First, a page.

Crime Facts from History that Belong in Jail

Crime Facts from History that Belong in Jail

Khalid Elhassan - January 28, 2022

In 1915, a group of elegantly-dressed women, clad in expensive clothes, furs, and jewels, exited chauffeured cars and entered London’s posh Selfridges department store. The staff showed them the usual deference extended to upscale customers, and because of the era’s prudish mores, allowed them great privacy to try out clothes. It was only after they left that Selfridges discovered that the women had stolen a fortune’s worth of jewels, furs, and clothes. They were members of the Forty Elephants, an all-female criminal gang that operated for nearly two centuries. Below are thirty things about them and other lesser-known historic criminal facts.

Crime Facts from History that Belong in Jail
An old-timey female shoplifter. Wikimedia

The Female Gang That Operated for Nearly Two Centuries

As a rule of thumb, gangs and gangland activities tend to be overwhelmingly male domains, but like most rules, there are exceptions. One such was a female gang known as the Forty Elephants. For nearly two centuries, from the 1700s, throughout the nineteenth century, and all the way into the 1950s, they held sway over a part of London. Their criminal activities were not limited to their own neighborhood. They operated across the British capital, and eventually, their reach extended throughout Britain. They got their moniker because they were based in the Elephant and Castle, an area in London’s Borough of Southwark whose most famous landmark was a pub and coaching inn that bore that name.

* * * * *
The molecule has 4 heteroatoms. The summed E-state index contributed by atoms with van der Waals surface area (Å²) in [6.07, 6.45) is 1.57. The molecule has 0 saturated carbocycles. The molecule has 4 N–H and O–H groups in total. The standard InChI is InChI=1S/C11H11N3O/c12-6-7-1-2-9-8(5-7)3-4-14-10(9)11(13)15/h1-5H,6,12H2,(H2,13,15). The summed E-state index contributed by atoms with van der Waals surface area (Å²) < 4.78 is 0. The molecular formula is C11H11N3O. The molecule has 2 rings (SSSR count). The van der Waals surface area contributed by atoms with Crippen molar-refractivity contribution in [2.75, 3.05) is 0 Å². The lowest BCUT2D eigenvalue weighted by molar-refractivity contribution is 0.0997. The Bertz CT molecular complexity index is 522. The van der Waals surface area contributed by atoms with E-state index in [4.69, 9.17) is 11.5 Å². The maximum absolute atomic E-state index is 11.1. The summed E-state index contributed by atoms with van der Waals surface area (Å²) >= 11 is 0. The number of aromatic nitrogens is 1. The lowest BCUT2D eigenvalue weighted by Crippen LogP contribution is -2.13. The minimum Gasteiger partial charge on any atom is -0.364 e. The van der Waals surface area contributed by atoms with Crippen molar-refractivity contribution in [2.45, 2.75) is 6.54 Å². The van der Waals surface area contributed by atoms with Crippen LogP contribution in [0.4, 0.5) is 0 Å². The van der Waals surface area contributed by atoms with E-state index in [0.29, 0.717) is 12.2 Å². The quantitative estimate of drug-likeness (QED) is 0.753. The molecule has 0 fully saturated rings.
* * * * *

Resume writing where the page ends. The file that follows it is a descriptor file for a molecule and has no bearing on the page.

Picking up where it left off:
Crime Facts from History that Belong in Jail
Alice Diamond, who headed the Forty Elephants in the interwar years. Bitch Media

The Forty Elephants specialized in shoplifting, helped in no small part by the voluminous, multilayered, and complicated clothing worn by women until well into the twentieth century. The era’s prudish attitudes, which afforded women significant privacy, also made it easier for female shoplifters to escape notice. They nearly bled posh West End stores white with their shoplifting raids. Eventually, mere rumors of their presence in an upscale neighborhood sufficed to trigger panics among shop owners. They also exacted tribute from smaller gangs that engaged in shoplifting. Those who refused to pony up were beaten, and sometimes kidnapped and tortured until they changed their minds. Although store thefts were a key part of their criminal activities, it was not all that they had in their bag of tricks.

Crime Facts from History that Belong in Jail
Newspaper coverage of the arrest of some Forty Elephants members. Pinterest

A Tough Girl Gang That Didn’t Hesitate to Throw Down and Duke it Out With Guys

The Forty Elephants stole thousands of pounds worth of goods, which was serious money in those days. It was enough to financially support gang members and their male spouses and allow them to live in relative comfort. They also got into document forgery. That helped in another side hustle, whereby they got hired as housemaids with fake reference letters, then robbed their employers’ homes. Another criminal hustle was blackmail, as members seduced men of respectable backgrounds into brief affairs, then threatened to ruin their reputations unless they were paid. As evidenced by their willingness to kidnap, torture, and dish out beatings to exact tribute, the Forty Elephants were not squeamish when it came to violence. Nor did they shy away from a rumble. They were reportedly able to duke it out with an equal number of men, and their toughness earned the respect of male gangsters.

Crime Facts from History that Belong in Jail
Female crooks in action. Wix Static